More Hawk-Moths!

At dusk a stormy sky drew me out onto our patio… and there was something hovering. I dashed for my camera and managed to capture two more hawk-moths that I’ve never seen before:

Small Elephant Hawk-moth

(Deilephila porcellus)

The name comes from the caterpillar, which has a “trunk”-like nose… otherwise no resemblance! The German name is “Kleiner Weinschwärmer”, small vine moth, although there seems to be no connection to vines. It is only about 4cm long.

The golden-olive colours on the upper body and wings and the pink belly shimmer and glow in the evening light – it feeds on nectar-rich plants from dusk onwards.

The small elephant hawk-moth likes a chalky and dry habitat – which describes our locality very well. As is the case with many butterflies and moths, the larvae feed on Galium (bedstraw) – Labkräuter in German – which is a huge group of grass-like flowering plants. One of these is the sticky leafed plant that we used to call goose-grass. I am beginning to realise that the weeds in parts of my garden are an invaluable food source!

Bedstraw Hawk-Moth

(Hyles gallii)

This hawk-moth is the largest I’ve seen so far – about 6cm long, with a wingspan of about 8cm. It has beautiful markings on its almost transparent wings.

Unlike the Hummingbird Hawk-moth, which I see during the daytime quite frequently, this one only turns up to feed in the evenings. It loves the Red Valerian – I am so glad this plant has spread itself around my garden!

It is not common to see them in the south of Germany, or anywhere in Europe actually – they are widespread, but few and far between.

Aren’t they fascinating creatures!

42 thoughts on “More Hawk-Moths!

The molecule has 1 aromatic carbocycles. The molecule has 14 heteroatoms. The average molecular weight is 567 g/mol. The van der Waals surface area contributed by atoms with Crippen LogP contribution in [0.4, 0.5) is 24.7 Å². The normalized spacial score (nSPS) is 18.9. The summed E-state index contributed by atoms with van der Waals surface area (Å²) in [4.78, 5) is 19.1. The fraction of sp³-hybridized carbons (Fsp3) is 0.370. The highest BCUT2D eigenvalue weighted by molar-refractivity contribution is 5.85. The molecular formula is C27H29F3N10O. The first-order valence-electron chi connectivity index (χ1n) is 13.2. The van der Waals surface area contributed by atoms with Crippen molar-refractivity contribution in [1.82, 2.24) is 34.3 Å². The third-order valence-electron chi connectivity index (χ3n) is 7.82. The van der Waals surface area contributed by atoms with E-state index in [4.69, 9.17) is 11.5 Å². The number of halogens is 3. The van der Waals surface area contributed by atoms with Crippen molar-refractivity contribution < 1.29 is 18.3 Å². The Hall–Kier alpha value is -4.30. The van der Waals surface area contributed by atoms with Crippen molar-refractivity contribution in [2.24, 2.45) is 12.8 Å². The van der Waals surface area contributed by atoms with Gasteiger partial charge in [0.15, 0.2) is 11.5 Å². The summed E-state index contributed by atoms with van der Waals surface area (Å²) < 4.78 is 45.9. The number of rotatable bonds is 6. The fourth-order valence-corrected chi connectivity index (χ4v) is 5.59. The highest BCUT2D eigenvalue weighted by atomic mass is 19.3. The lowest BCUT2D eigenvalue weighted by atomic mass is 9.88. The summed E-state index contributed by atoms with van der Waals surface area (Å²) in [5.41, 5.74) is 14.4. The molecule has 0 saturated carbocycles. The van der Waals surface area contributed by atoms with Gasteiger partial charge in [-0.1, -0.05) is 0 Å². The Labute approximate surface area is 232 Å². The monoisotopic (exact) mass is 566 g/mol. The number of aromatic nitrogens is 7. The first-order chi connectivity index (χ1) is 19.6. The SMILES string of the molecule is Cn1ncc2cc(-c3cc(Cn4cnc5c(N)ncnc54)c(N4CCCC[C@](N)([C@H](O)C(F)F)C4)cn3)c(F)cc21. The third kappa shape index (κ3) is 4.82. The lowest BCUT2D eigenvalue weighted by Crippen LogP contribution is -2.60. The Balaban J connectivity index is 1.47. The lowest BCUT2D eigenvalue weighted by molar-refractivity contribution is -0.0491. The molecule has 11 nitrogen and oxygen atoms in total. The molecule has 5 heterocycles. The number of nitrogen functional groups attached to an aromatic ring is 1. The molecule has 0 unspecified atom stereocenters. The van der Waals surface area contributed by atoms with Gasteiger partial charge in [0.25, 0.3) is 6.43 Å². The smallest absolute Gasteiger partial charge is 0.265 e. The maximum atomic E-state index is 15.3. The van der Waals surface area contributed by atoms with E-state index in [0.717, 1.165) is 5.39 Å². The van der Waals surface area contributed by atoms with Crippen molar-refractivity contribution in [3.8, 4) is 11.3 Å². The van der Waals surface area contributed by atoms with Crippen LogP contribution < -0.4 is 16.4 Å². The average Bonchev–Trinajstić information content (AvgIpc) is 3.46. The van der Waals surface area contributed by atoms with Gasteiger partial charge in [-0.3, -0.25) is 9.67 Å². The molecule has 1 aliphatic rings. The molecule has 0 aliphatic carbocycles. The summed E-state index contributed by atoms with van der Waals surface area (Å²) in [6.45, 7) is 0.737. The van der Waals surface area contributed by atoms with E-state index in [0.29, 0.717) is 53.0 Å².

1. I remember having a huge moth buzz me in the evenings in Utah (high desert country). Sadly I never managed a picture of one, much less a really good look at it in the dark. At first I thought it was a hummingbird. It sounded very much like one. Great, wonderful shots of these moths you’re managing.

  2. You lucky one! Recently I found a caterpillar of the first one. Two years ago I met the bedstraw hawk moth – adult and caterpillars.
    They always remind me on humming birds, which we don´t have in Northern Europe. Are there some in the south?

    • The nearest we get to a hummingbird is the hummingbird hawk-moth. I’ve never seen a hummingbird. I don’t think they are found on our continent at all… 😦

  3. These are so fascinating Cathy and such wonderful photographs. A few days ago I saw what I think was a Hummingbird Moth but it was so fast I couldn’t get a picture.
    The Red Valerian is so pretty.

    • Thanks pbmgarden! The hummingbird and the small elephant hawk-moths are the faster ones I’ve seen. They zig-zag from flower to flower like mad! 😀

  4. Both are really pretty. I see they are like the same flower as the other one. We seem to have only one variety, here.

    • Thanks Tj! According to German Wikipedia they only live until the end of July, but there are sometimes two generations in one year if conditions are good. Sad that something so lovely only lives a couple of months. 😦

      • it is sad, the more I learn about these beautiful insects, they all seem to have short lives, just long enough to reproduce, the master plan I suppose 🙂

  5. OMG I love New England but there seems to be a whole world of new things for me to discover. They are beautiful! I hope as I start my seeds this winter for my new English Garden type plants that I will get lots of new visitors. What kind of camera do you usually use?

  6. Well done, Cathy!!! They’re so rare. I’ve seen privet hawkmoths too and broad-boardered bee hawkmoths which you know too I’m sure. Friends of ours used to come when we lived in Ireland to set up a moth trap and before breakfast we used to identify them – quite spectactular what we found, as most of them remain unseen.

  7. Pingback: A Butterfly Diary (August) | Words and Herbs

Leave a Reply

Fill in your details below or click an icon to log in: Logo

You are commenting using your account. Log Out /  Change )

Twitter picture

You are commenting using your Twitter account. Log Out /  Change )

Facebook photo

You are commenting using your Facebook account. Log Out /  Change )

Connecting to %s

This site uses Akismet to reduce spam. Learn how your comment data is processed.